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Bench Talk for Design Engineers

Bench Talk

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Bench Talk for Design Engineers | The Official Blog of Mouser Electronics


Michael Parks, P.E. is the owner of Green Shoe Garage, a custom electronics design studio and technology consultancy located in Southern Maryland. He produces the S.T.E.A.M. Power podcast to help raise public awareness of technical and scientific matters. Michael is also a licensed Professional Engineer in the state of Maryland and holds a Master’s degree in systems engineering from Johns Hopkins University.


Cybersecurity and the Internet of Industrial Things Mike Parks
The Internet was not built with security in mind. It was built predominantly by researchers looking to pass around scientific data. The assumption was that only good players would ever have access to the systems that eventually gave rise to the Internet we all know today. We have made significant progress with security in the decades since the Internet first became accessible to the public, but the cat and mouse game between the good guys and bad guys continues.

Desktop Factories: A ‘Moving’ Look at 3D Printing Mike Parks
There is no other product that singularly captures the essence of the maker movement more than the 3D printer. It is difficult to describe the feeling you get when you use a 3D printer for the first time. It truly is a euphoric rush once you realize you have the ability to take a mere concept in your mind’s eye and bring it to a tangible reality. There are many technologies driving the plethora of additive manufacturing products available today including stereolithography, Selective Laser Sintering (SLS), Electron Beam Melting (EBM) and the most universally recognized Fused Filament Fabrication (FFF) method.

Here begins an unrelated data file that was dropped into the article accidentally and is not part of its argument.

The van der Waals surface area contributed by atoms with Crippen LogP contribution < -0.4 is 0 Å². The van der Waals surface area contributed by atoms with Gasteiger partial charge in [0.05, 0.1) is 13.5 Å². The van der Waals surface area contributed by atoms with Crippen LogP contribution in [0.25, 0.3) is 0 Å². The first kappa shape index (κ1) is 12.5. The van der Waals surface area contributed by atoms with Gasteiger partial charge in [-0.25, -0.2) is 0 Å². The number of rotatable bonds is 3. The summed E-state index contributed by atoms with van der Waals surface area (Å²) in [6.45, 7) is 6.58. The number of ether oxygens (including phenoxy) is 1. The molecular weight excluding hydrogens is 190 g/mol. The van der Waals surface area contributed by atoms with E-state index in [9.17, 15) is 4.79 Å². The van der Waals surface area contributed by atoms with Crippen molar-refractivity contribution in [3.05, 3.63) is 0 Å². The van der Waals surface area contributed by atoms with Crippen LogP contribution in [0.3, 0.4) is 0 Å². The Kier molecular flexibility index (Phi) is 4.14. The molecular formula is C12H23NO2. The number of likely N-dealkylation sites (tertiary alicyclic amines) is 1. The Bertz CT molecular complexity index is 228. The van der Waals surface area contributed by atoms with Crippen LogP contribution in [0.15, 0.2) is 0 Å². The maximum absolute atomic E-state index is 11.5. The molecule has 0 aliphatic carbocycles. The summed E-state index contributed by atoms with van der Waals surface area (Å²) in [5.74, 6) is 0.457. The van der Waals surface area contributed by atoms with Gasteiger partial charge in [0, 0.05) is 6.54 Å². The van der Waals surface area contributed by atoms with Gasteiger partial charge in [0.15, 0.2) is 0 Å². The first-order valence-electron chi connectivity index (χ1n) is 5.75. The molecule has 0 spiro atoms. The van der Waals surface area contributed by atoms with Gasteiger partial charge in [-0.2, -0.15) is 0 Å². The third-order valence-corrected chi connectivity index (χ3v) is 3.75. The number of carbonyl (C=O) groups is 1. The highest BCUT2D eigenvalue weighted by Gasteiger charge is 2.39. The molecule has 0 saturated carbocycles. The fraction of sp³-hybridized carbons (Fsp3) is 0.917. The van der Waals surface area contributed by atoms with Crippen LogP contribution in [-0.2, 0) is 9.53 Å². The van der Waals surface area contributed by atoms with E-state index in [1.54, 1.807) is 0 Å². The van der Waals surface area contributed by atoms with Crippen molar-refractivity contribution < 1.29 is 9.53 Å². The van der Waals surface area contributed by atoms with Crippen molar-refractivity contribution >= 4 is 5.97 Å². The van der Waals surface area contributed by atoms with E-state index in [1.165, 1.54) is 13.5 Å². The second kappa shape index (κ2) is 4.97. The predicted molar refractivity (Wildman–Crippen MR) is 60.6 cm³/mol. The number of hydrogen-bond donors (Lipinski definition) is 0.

Rise of the “Maker Pro”: Selling Your First 100 Products Mike Parks
Never before in the history of invention has it been so easy to turn an idea into a reality. The Maker Movement has proven that there are still plenty of great products to be built and companies to grow. Many folks who are not classically trained in any technical field are becoming empowered to design, build, and create in ways that until recently were just simply not possible.

See It Before Your Build It: A Look at 3D Visualization Mike Parks
Before a single piece of steel is forged or a circuit board is sent to the fab, engineers rely heavily on 3D models to understand their designs in virtual reality before committing vast sums of money and time in actually building them. But now you don’t have to be a multi-million-dollar design firm to take advantage of this technology. The cost of virtual reality and augmented reality is plummeting as competition in the market heats up in 2016. This means that just about anyone, including fledgling startups and makers, can get take advantage of 3D visualization.

Tips for Building Environmental Monitoring Technology Mike Parks